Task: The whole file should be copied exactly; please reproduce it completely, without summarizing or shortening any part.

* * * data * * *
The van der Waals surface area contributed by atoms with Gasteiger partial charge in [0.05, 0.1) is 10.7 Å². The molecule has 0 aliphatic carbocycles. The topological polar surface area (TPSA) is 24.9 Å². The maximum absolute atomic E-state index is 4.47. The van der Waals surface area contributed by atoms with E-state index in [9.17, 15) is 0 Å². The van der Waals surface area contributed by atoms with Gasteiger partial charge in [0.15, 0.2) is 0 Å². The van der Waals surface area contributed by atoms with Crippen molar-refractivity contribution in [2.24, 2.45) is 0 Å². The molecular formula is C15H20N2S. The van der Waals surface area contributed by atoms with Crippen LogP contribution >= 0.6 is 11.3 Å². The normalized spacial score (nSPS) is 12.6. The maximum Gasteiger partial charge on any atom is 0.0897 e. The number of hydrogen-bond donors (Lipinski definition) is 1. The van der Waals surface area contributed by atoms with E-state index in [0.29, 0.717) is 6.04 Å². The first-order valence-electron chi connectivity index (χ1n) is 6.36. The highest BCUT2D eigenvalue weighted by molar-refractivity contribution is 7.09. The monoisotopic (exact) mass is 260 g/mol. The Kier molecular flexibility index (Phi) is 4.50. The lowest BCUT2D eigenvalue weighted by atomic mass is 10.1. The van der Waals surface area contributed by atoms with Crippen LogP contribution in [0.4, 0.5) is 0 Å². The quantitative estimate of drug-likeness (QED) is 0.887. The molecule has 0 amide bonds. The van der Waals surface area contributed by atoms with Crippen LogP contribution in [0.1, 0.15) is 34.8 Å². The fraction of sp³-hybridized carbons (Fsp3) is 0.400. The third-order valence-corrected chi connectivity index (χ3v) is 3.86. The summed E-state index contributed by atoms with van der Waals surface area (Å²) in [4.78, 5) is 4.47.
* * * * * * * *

The van der Waals surface area contributed by atoms with Gasteiger partial charge in [0.05, 0.1) is 10.7 Å². The molecule has 0 aliphatic carbocycles. The topological polar surface area (TPSA) is 24.9 Å². The maximum absolute atomic E-state index is 4.47. The van der Waals surface area contributed by atoms with E-state index in [9.17, 15) is 0 Å². The van der Waals surface area contributed by atoms with Gasteiger partial charge in [0.15, 0.2) is 0 Å². The van der Waals surface area contributed by atoms with Crippen molar-refractivity contribution in [2.24, 2.45) is 0 Å². The molecular formula is C15H20N2S. The van der Waals surface area contributed by atoms with Crippen LogP contribution >= 0.6 is 11.3 Å². The normalized spacial score (nSPS) is 12.6. The maximum Gasteiger partial charge on any atom is 0.0897 e. The number of hydrogen-bond donors (Lipinski definition) is 1. The van der Waals surface area contributed by atoms with E-state index in [0.29, 0.717) is 6.04 Å². The first-order valence-electron chi connectivity index (χ1n) is 6.36. The highest BCUT2D eigenvalue weighted by molar-refractivity contribution is 7.09. The monoisotopic (exact) mass is 260 g/mol. The Kier molecular flexibility index (Phi) is 4.50. The lowest BCUT2D eigenvalue weighted by atomic mass is 10.1. The van der Waals surface area contributed by atoms with Crippen LogP contribution in [0.4, 0.5) is 0 Å². The quantitative estimate of drug-likeness (QED) is 0.887. The molecule has 0 amide bonds. The van der Waals surface area contributed by atoms with Crippen LogP contribution in [0.1, 0.15) is 34.8 Å². The fraction of sp³-hybridized carbons (Fsp3) is 0.400. The third-order valence-corrected chi connectivity index (χ3v) is 3.86. The summed E-state index contributed by atoms with van der Waals surface area (Å²) in [4.78, 5) is 4.47.